PRoMPT BOLUS Resources
What is Exception From Informed Consent (EFIC)?
The U.S. Food and Drug Administration (FDA) is an agency of the federal government that oversees human research protection involving medicines. The FDA has created a set of special rules, called “Exception From Informed Consent” (EFIC), for clinical trials that apply to critically ill patients who require emergent therapy when prospective informed consent is not possible or may put the patient at risk for increased harm by delaying potentially life-saving therapies. Under some circumstances, there may not be time to seek prospective informed consent from every eligible patient and, in some cases, discussing a possible option to enroll in a study may itself cause dangerous delays in a person’s care. Nonetheless, many critically ill patients could benefit from enrollment into an appropriate clinical trial. Therefore, to ensure that clinical trials can be conducted for patients in emergency situations, the FDA established rules for EFIC that require special safeguards to ensure that most people would consider the study to be ethical and appropriate. These special rules allow research studies in certain emergency situations to be conducted without prospective informed consent.
EFIC can only be used when:
- The person’s life is at risk, AND,
- The best treatment is not known, AND
- The study might help the person, AND
- It is not possible to get permission:
- from the person because of his or her medical condition nor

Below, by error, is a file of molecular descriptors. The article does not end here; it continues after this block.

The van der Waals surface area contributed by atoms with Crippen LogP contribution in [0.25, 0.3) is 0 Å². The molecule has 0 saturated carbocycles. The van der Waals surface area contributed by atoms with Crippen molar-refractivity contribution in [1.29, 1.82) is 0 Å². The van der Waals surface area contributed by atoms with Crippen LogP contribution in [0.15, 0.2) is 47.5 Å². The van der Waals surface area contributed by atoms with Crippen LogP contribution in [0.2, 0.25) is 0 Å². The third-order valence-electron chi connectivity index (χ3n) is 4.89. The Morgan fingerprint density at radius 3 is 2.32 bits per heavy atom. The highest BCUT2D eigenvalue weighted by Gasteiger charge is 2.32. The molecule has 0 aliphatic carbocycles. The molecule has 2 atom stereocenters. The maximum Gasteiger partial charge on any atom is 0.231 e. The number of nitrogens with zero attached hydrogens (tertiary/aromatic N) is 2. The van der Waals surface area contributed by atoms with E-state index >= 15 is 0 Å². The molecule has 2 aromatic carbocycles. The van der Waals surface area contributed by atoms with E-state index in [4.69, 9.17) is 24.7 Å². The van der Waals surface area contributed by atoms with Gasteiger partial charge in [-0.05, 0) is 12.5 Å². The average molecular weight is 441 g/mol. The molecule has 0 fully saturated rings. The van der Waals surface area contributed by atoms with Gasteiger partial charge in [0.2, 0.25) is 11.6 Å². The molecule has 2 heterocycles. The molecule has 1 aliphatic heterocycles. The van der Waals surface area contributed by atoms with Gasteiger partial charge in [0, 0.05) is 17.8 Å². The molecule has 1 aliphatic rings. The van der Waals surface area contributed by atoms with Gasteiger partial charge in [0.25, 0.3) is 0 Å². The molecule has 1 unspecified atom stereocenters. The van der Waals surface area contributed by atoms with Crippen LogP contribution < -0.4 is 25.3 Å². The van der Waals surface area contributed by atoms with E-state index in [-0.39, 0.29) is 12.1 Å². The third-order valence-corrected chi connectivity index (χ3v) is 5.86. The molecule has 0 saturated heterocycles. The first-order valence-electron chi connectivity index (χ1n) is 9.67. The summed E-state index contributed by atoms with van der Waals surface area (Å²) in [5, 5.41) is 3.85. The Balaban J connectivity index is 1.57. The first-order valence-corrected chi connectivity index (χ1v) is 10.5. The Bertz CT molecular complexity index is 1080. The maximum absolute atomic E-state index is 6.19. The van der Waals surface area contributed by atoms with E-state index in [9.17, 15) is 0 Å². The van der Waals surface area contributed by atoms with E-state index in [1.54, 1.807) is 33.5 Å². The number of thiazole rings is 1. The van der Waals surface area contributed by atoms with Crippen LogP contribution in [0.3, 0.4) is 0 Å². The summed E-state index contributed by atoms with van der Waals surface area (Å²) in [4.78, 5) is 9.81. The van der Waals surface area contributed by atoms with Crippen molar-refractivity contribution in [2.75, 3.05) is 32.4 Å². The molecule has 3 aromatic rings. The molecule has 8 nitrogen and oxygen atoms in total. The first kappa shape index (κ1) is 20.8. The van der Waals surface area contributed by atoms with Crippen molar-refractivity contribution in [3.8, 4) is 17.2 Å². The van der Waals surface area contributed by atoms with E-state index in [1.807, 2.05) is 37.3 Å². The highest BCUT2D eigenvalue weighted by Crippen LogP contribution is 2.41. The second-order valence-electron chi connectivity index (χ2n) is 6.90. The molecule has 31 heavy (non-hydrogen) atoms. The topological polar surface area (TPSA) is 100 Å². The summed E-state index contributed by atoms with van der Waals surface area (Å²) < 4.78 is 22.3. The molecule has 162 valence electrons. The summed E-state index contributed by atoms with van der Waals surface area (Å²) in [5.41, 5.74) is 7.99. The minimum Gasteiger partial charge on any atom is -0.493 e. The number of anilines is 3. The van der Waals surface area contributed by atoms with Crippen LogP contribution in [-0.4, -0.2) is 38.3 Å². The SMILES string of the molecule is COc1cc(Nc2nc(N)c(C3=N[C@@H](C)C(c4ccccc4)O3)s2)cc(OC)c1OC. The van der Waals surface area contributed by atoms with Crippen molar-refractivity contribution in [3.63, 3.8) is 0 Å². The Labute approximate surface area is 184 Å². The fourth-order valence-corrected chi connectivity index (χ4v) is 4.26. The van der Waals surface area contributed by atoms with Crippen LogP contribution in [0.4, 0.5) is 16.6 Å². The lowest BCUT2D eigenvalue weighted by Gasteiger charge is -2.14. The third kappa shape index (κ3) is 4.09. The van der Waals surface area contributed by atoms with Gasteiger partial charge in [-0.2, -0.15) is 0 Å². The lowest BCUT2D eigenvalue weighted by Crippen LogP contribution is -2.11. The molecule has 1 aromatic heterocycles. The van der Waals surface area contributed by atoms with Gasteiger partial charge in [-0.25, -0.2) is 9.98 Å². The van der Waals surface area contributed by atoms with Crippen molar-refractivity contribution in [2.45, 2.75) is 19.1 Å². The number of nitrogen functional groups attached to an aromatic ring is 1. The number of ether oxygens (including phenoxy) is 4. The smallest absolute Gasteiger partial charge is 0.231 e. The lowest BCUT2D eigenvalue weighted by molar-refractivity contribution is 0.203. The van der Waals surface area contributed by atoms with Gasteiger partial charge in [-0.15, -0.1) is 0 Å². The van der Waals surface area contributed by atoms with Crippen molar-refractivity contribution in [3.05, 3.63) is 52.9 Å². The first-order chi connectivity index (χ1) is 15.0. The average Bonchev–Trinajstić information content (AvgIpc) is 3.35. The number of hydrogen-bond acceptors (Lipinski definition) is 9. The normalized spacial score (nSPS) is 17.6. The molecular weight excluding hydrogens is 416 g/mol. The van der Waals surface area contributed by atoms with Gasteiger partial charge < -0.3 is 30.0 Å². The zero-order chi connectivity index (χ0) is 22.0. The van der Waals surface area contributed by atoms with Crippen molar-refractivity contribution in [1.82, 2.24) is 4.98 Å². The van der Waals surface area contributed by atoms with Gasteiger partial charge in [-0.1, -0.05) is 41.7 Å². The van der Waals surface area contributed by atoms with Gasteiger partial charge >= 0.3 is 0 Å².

- from the person’s guardian because there is a very short amount of time required to treat the medical problem
Before researchers can start a study using EFIC, they must provide information about the study to the community and get their feedback. We have conducted surveys and performed focus groups with CHOP families for our pilot study, and will extend this work to Pittsburgh for this phase of the study. Please fill out a short on-line survey.
Approximately 2,500 non-newborn children die from septic shock each year in the US and thousands more die worldwide. Despite widespread implementation of resuscitation protocols, contemporary studies still report 2-6% mortality for children with septic shock treated in the pediatric ED.
Crystalloids are the standard resuscitative fluid for septic shock. NS and LR are inexpensive, stable at room temperature, and nearly universally available with identical storage volumes and dosing strategies. Notably, both are also of proven clinical benefit in septic shock. However, NS is used in 80-95% of cases of pediatric septic shock, despite data supporting that LR resuscitation may have superior efficacy and safety.
NS contains a supra-physiologic concentration of chloride (1.5X that of plasma) and a strong ion difference (SID) of zero but is isotonic compared to extracellular fluid. Balanced solutions have less chloride, small amounts of additional electrolytes, and a higher SID due to the presence of an anion buffer. The high chloride content and low SID of NS has been associated with acute kidney injury (AKI), acidemia, hyperkalemia, vascular permeability, inflammation, coagulopathy, fluid overload, and death.
Buffered crystalloids, including LR, have demonstrated a 1-4% absolute mortality reduction and up to a 50% lower odds of dialysis compared to NS in observational and non-randomized interventional studies in adult sepsis. Nevertheless, because definitive conclusions have not been able to be drawn from existing observational and non-randomized studies, NS overwhelmingly remains the most commonly used fluid based on historical precedent (particularly in pediatrics).